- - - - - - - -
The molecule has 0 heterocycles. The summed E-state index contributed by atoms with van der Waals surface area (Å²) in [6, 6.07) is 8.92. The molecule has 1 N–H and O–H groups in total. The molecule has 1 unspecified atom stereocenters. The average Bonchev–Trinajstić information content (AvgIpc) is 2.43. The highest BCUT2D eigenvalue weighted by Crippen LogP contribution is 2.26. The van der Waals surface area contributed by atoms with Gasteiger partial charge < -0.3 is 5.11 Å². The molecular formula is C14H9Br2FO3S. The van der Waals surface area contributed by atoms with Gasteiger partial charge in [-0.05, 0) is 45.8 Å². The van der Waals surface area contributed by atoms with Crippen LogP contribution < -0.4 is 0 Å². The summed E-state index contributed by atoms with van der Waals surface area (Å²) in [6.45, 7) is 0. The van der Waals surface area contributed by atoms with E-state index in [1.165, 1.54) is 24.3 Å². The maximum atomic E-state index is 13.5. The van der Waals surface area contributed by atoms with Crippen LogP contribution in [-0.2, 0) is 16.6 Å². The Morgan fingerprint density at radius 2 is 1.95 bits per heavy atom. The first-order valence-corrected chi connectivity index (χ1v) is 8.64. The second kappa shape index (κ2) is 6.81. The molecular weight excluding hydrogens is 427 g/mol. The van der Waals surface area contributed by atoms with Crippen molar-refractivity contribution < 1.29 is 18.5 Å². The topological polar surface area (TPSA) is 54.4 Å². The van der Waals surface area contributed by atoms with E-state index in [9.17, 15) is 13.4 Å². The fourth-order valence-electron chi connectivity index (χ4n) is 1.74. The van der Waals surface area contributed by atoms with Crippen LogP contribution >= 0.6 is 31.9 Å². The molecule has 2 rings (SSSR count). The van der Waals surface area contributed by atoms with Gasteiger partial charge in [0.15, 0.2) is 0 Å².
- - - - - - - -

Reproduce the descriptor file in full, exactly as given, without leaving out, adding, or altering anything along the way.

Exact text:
The molecule has 0 heterocycles. The summed E-state index contributed by atoms with van der Waals surface area (Å²) in [6, 6.07) is 8.92. The molecule has 1 N–H and O–H groups in total. The molecule has 1 unspecified atom stereocenters. The average Bonchev–Trinajstić information content (AvgIpc) is 2.43. The highest BCUT2D eigenvalue weighted by Crippen LogP contribution is 2.26. The van der Waals surface area contributed by atoms with Gasteiger partial charge < -0.3 is 5.11 Å². The molecular formula is C14H9Br2FO3S. The van der Waals surface area contributed by atoms with Gasteiger partial charge in [-0.05, 0) is 45.8 Å². The van der Waals surface area contributed by atoms with Crippen LogP contribution < -0.4 is 0 Å². The summed E-state index contributed by atoms with van der Waals surface area (Å²) in [6.45, 7) is 0. The van der Waals surface area contributed by atoms with E-state index in [1.165, 1.54) is 24.3 Å². The maximum atomic E-state index is 13.5. The van der Waals surface area contributed by atoms with Crippen LogP contribution in [-0.2, 0) is 16.6 Å². The Morgan fingerprint density at radius 2 is 1.95 bits per heavy atom. The first-order valence-corrected chi connectivity index (χ1v) is 8.64. The second kappa shape index (κ2) is 6.81. The molecular weight excluding hydrogens is 427 g/mol. The van der Waals surface area contributed by atoms with Crippen molar-refractivity contribution < 1.29 is 18.5 Å². The topological polar surface area (TPSA) is 54.4 Å². The van der Waals surface area contributed by atoms with E-state index in [9.17, 15) is 13.4 Å². The fourth-order valence-electron chi connectivity index (χ4n) is 1.74. The van der Waals surface area contributed by atoms with Crippen LogP contribution >= 0.6 is 31.9 Å². The molecule has 2 rings (SSSR count). The van der Waals surface area contributed by atoms with Gasteiger partial charge in [0.15, 0.2) is 0 Å².